Hen House Restaurants

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Hen House Interstate, Inc.
United States

Hen House Interstate, Inc. was a Chesterfield, Missouri-based company that owned and operated a chain of restaurants that at one time had up to 40 locations on the American Interstate highway system throughout Illinois, Indiana, Kentucky, Missouri and Kansas.[1] The chain was known for its open menu concept, which allowed patrons to order any kind of food at any time of the day, such as eggs and pancakes at dinnertime and hamburgers and fried chicken in the morning,[1] and for the distinctive design of its buildings, the exteriors of which resembled hay barns.[2]

In 1981, the Decatur Herald and Review reported the company was expected to expand from 26 locations to 40 and that company-wide sales had increased between 13 and 14 percent that year.[2] The company's business operations involved hiring restaurant managers from the community in which each restaurant was opened and emphasized friendly service and engagement with the local community.[2] The company also followed an awards system in which top managers, employees and restaurants received awards for excellence in areas such as best quality control[3] and largest individual restaurant increase in sales.[4] Awards given to recipients included company-paid vacations in luxury hotels.[4]

In 1982 the company reported intentions to build large truck stop locations, with fuel and related services.[5]

In 1991, Hen House Interstate, Inc. filed for Chapter 11 bankruptcy.[6] During proceedings, the company was lent an additional $300,000 by their primary lender to fund continuing operations and to pay down debt. The company further obtained workers compensation insurance from Hartford Underwriters, but failed to make payments on the policy despite the insurer continuing to cover them. The reorganization failed and in 1993, the bankruptcy court converted the Chapter 11 filing to a Chapter 7 liquidation. At this time Hartford was owed over $50,000 in unpaid premiums and upon finally learning of the bankruptcy proceedings, attempted to collect the premiums from the company's lender via the bankruptcy court as administrative fees.[6] The court ruled in favor of Hartford, however appeals eventually reached the United States Supreme Court, who in 1999, upheld a prior appeal decision in favor of the lender, with the court's opinion read by Antonin Scalia. This decision would go on to influence debtor-in-possession caselaw.[7]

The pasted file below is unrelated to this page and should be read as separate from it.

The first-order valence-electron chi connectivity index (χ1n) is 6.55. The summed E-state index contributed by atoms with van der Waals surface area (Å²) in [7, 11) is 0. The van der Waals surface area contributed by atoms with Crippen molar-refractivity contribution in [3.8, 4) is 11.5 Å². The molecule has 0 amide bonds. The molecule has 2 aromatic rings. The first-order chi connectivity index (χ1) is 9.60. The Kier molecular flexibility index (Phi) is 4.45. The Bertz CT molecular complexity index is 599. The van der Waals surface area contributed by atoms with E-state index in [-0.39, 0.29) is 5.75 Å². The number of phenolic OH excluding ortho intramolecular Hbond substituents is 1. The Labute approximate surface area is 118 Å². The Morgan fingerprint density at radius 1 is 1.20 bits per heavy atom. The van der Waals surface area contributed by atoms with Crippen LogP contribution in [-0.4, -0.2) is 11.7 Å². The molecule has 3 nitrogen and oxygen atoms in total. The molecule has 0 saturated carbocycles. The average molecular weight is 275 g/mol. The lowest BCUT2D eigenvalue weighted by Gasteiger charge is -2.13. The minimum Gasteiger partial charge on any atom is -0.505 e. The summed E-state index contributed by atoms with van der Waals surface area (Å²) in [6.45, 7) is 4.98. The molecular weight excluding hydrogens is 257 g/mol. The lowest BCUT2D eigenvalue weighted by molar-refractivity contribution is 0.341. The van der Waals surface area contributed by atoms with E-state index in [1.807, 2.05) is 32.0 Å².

Though the parent company was liquidated, individual privately owned Hen House locations still exist, primarily in Illinois and Missouri.[8]


  1. ^ a b Vandewater, Judith (August 12, 1985). "Hen House Adds Cosmopolitan Flavor". St. Louis Post-Dispatch.
  2. ^ a b c staff (December 12, 1981). "Hen House Looks at Illinois Sites". Decatur Herald and Review.
  3. ^ staff (May 2, 1982). "Arcola Restaurant Receives Quality Control Award". Decatur Herald and Review.
  4. ^ a b staff (January 4, 1984). "Hen House Managers Win Company Awards". Seymour Daily Tribune.
  5. ^ staff (August 12, 1985). "Hen House". St. Louis Post-Dispatch.
  6. ^ a b Tabb, Charles J. (June 30, 2010). Bankruptcy Law: Principles, Policies, and Practice. LexisNexis. ISBN 0327175877.
  7. ^ staff. "Hen House Decision May Have Implications for DIP Lenders". abi.org.
  8. ^ Heil, Michael (March 22, 2008). "Hen House still firmly roosted in Pontoon Beach". St. Louis Post-Dispatch. Retrieved 14 May 2019.